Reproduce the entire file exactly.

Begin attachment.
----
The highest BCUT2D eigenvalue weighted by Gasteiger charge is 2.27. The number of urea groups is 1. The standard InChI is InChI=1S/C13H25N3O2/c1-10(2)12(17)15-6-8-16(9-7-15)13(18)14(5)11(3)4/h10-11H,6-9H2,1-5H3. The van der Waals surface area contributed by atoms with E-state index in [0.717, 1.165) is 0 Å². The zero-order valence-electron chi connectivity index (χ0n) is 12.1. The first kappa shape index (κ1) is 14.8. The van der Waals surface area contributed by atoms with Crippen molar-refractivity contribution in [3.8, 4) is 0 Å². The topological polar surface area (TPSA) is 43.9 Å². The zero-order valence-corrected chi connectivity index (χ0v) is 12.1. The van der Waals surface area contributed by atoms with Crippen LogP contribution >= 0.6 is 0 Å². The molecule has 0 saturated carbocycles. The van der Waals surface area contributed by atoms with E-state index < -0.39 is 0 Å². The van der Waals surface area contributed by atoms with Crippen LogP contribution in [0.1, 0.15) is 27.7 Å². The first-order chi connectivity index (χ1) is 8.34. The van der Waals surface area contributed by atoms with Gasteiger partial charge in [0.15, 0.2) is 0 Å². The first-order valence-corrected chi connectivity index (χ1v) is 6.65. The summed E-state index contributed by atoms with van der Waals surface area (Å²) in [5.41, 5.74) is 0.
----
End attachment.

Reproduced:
The highest BCUT2D eigenvalue weighted by Gasteiger charge is 2.27. The number of urea groups is 1. The standard InChI is InChI=1S/C13H25N3O2/c1-10(2)12(17)15-6-8-16(9-7-15)13(18)14(5)11(3)4/h10-11H,6-9H2,1-5H3. The van der Waals surface area contributed by atoms with E-state index in [0.717, 1.165) is 0 Å². The zero-order valence-electron chi connectivity index (χ0n) is 12.1. The first kappa shape index (κ1) is 14.8. The van der Waals surface area contributed by atoms with Crippen molar-refractivity contribution in [3.8, 4) is 0 Å². The topological polar surface area (TPSA) is 43.9 Å². The zero-order valence-corrected chi connectivity index (χ0v) is 12.1. The van der Waals surface area contributed by atoms with Crippen LogP contribution >= 0.6 is 0 Å². The molecule has 0 saturated carbocycles. The van der Waals surface area contributed by atoms with E-state index < -0.39 is 0 Å². The van der Waals surface area contributed by atoms with Crippen LogP contribution in [0.1, 0.15) is 27.7 Å². The first-order chi connectivity index (χ1) is 8.34. The van der Waals surface area contributed by atoms with Gasteiger partial charge in [0.15, 0.2) is 0 Å². The first-order valence-corrected chi connectivity index (χ1v) is 6.65. The summed E-state index contributed by atoms with van der Waals surface area (Å²) in [5.41, 5.74) is 0.